Maine Watchdog’s Stephan Burklin has a great story today reporting that Rep. Chellie Pingree (D., ME-1), the former CEO of Common Cause, and vocal foe of lawmakers flying in corporate jets, is herself a regular practitioner. The investigation found that Pingree has been traveling on a private plane owned by the firm of her significant other, Donald Sussman, Founder and Chairman of Paloma Partners, a billion-dollar hedge fund. The story is accompanied by a recent video of Pingree deplaning Sussman’s big bird at Portland’s airport.
When AOL reported in late July that Pingree’s office was reimbursed for more travel expenses than any other house member in 2009, Maine Watchdog asked whether any of those reimbursements were related to travel on private planes. A spokesman for Pingree said: “To my knowledge, the Congresswoman does not fly on privately chartered jets.”
According to written remarks delivered before the Subcommittee on the Constitution in 2006, Pingree said:
Most Americans never have and never will fly on a chartered jet, much less a fancy corporate jet complete with wet bar and leather couches. So when members of Congress constantly fly around on corporate jets and pay only the cost of a commercial ticket, it contributes to the corrosive public perception that members of Congress are more like the fat cats of Wall Street than they are like the rest of us.
In the aftermath of the Abramoff scandal, Pingree lobbied for a tough ethics-reform law that would have, among other things, completely banned privately funded travel. When a weaker bill was introduced, Pingree called the drafted bill “window dressing.”
It is not clear whether Pingree’s use of Sussman’s aircraft was limited to the incident on September 17. Flight logs of Sussman’s plane obtained by Maine Watchdog indicate that Pingree may have used the aircraft on several other occasions.
UPDATE 1: The Waterville Morning Sentinel reports Pingree’s winging may have violated House rules:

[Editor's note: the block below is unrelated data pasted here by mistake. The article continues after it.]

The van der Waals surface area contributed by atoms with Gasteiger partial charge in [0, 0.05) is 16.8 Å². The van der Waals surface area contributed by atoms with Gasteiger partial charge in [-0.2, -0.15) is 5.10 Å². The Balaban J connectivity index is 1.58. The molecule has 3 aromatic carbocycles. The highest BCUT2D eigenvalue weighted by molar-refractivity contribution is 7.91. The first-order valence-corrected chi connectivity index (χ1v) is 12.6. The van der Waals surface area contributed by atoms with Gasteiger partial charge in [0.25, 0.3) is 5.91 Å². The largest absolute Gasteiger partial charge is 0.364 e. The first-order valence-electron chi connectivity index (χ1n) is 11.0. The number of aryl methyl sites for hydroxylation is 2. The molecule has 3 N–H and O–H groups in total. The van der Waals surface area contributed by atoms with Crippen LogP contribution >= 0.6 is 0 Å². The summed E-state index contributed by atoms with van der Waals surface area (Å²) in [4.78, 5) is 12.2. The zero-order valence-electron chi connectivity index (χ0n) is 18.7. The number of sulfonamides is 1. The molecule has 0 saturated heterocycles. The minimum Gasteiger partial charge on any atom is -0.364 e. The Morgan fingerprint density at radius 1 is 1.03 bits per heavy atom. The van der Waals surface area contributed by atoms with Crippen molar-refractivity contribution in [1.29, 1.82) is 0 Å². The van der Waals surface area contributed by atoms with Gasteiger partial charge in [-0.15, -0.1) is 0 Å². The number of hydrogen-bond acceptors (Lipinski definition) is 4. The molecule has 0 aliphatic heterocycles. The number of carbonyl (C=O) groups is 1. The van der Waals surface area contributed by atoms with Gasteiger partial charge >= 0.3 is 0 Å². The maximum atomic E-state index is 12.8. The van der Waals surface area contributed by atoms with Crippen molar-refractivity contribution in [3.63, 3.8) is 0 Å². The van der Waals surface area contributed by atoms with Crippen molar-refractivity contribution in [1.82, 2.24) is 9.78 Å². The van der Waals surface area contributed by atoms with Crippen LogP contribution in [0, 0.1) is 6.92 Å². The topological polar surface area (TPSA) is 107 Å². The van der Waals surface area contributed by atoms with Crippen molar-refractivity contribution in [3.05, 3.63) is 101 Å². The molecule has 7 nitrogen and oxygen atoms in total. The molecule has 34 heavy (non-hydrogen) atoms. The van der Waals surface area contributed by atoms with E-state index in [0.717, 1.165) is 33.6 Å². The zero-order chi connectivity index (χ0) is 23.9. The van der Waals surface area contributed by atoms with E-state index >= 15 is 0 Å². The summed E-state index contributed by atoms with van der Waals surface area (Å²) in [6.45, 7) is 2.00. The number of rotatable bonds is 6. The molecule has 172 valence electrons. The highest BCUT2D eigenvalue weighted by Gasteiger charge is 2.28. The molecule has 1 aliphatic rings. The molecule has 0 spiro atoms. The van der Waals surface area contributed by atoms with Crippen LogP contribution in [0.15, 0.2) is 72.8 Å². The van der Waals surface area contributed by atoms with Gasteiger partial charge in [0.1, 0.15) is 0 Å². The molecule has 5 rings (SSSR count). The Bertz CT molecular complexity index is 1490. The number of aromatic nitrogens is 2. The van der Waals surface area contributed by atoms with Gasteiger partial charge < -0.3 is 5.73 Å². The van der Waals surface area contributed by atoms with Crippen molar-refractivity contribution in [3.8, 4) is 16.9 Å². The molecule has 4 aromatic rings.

The flights may be afoul with House ethics rules, according to a summary of the travel rules found on the website for the House Committee on Standards of Official Conduct.
“While expenses for officially-connected travel may be accepted, members and staff may not accept expenses from a private source for travel the primary purpose of which is to conduct official business,” the website summary says. “Clauses 1-3 of House Rule 24 prohibit the acceptance of private support – both monetary and in-kind – for official House activities. Thus, when the primary purpose of a trip is to conduct official business, such as general oversight activities within a committee’s jurisdiction, the expenses must be paid with official House funds.”
UPDATE 2: Dean Scontras comments in a press release:
“Plain and simple, this is the sort of thing Mainers are tired of — hypocrisy in our elected officials. I continually hear the same refrain across the district: ‘Congress is out of touch’.”
“There is a reason why Congress has record low approval ratings,” Scontras continued. “It is their ‘do as I say, not as I do’ mentality. Congress spends millions of taxpayer dollars on bottled water, flowers and travel – while average Mainers are worried about how they will heat their homes this winter. I will continue to travel the state like most Mainers – in my hundred-thousand mile car with the same message of fiscal responsibility.”